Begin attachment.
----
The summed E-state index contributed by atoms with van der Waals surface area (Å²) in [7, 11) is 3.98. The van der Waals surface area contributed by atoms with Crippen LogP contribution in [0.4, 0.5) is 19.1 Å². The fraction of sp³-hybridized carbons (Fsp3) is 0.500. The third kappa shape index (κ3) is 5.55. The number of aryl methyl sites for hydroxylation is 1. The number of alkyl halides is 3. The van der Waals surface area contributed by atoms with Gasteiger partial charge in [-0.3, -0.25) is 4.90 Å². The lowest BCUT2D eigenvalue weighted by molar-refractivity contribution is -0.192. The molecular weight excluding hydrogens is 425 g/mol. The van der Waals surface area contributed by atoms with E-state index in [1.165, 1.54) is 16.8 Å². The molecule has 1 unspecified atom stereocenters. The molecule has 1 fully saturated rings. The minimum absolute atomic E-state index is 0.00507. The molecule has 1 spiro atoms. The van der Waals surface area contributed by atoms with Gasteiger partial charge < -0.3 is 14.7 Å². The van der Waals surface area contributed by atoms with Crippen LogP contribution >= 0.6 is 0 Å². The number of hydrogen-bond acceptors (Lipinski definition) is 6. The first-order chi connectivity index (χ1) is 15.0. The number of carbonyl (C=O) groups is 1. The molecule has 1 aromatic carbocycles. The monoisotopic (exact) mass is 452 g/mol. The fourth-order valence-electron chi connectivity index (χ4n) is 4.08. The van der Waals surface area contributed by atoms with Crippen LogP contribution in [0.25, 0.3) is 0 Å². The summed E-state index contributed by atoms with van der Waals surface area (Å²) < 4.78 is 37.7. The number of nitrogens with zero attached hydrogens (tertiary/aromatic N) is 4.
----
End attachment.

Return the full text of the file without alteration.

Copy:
The summed E-state index contributed by atoms with van der Waals surface area (Å²) in [7, 11) is 3.98. The van der Waals surface area contributed by atoms with Crippen LogP contribution in [0.4, 0.5) is 19.1 Å². The fraction of sp³-hybridized carbons (Fsp3) is 0.500. The third kappa shape index (κ3) is 5.55. The number of aryl methyl sites for hydroxylation is 1. The number of alkyl halides is 3. The van der Waals surface area contributed by atoms with Gasteiger partial charge in [-0.3, -0.25) is 4.90 Å². The lowest BCUT2D eigenvalue weighted by molar-refractivity contribution is -0.192. The molecular weight excluding hydrogens is 425 g/mol. The van der Waals surface area contributed by atoms with E-state index in [1.165, 1.54) is 16.8 Å². The molecule has 1 unspecified atom stereocenters. The molecule has 1 fully saturated rings. The minimum absolute atomic E-state index is 0.00507. The molecule has 1 spiro atoms. The van der Waals surface area contributed by atoms with Gasteiger partial charge < -0.3 is 14.7 Å². The van der Waals surface area contributed by atoms with Crippen LogP contribution >= 0.6 is 0 Å². The number of hydrogen-bond acceptors (Lipinski definition) is 6. The first-order chi connectivity index (χ1) is 15.0. The number of carbonyl (C=O) groups is 1. The molecule has 1 aromatic carbocycles. The monoisotopic (exact) mass is 452 g/mol. The fourth-order valence-electron chi connectivity index (χ4n) is 4.08. The van der Waals surface area contributed by atoms with Crippen LogP contribution in [0.25, 0.3) is 0 Å². The summed E-state index contributed by atoms with van der Waals surface area (Å²) < 4.78 is 37.7. The number of nitrogens with zero attached hydrogens (tertiary/aromatic N) is 4.